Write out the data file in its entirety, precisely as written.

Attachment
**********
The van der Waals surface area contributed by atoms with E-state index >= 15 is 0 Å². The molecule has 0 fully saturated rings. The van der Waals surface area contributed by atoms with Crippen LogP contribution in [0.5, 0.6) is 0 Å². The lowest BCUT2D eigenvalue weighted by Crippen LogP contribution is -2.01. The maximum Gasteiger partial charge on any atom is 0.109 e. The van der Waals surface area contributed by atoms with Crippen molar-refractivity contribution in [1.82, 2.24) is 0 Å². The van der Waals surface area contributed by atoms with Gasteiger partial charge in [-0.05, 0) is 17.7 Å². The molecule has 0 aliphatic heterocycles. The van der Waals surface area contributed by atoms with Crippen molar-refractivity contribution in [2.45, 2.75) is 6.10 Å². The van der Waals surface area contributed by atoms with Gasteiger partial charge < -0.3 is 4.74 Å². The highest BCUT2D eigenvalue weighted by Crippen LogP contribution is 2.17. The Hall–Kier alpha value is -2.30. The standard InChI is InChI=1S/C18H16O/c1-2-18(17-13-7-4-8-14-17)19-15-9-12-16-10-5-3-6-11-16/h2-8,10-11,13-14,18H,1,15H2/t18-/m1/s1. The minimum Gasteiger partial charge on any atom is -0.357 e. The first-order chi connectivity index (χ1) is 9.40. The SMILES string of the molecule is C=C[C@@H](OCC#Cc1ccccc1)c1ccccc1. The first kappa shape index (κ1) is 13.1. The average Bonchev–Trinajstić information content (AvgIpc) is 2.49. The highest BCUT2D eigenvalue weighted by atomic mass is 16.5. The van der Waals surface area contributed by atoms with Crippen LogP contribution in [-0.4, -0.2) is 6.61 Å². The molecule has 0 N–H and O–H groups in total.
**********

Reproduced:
The van der Waals surface area contributed by atoms with E-state index >= 15 is 0 Å². The molecule has 0 fully saturated rings. The van der Waals surface area contributed by atoms with Crippen LogP contribution in [0.5, 0.6) is 0 Å². The lowest BCUT2D eigenvalue weighted by Crippen LogP contribution is -2.01. The maximum Gasteiger partial charge on any atom is 0.109 e. The van der Waals surface area contributed by atoms with Crippen molar-refractivity contribution in [1.82, 2.24) is 0 Å². The van der Waals surface area contributed by atoms with Gasteiger partial charge in [-0.05, 0) is 17.7 Å². The molecule has 0 aliphatic heterocycles. The van der Waals surface area contributed by atoms with Crippen molar-refractivity contribution in [2.45, 2.75) is 6.10 Å². The van der Waals surface area contributed by atoms with Gasteiger partial charge < -0.3 is 4.74 Å². The highest BCUT2D eigenvalue weighted by Crippen LogP contribution is 2.17. The Hall–Kier alpha value is -2.30. The standard InChI is InChI=1S/C18H16O/c1-2-18(17-13-7-4-8-14-17)19-15-9-12-16-10-5-3-6-11-16/h2-8,10-11,13-14,18H,1,15H2/t18-/m1/s1. The minimum Gasteiger partial charge on any atom is -0.357 e. The first-order chi connectivity index (χ1) is 9.40. The SMILES string of the molecule is C=C[C@@H](OCC#Cc1ccccc1)c1ccccc1. The first kappa shape index (κ1) is 13.1. The average Bonchev–Trinajstić information content (AvgIpc) is 2.49. The highest BCUT2D eigenvalue weighted by atomic mass is 16.5. The van der Waals surface area contributed by atoms with Crippen LogP contribution in [-0.4, -0.2) is 6.61 Å². The molecule has 0 N–H and O–H groups in total.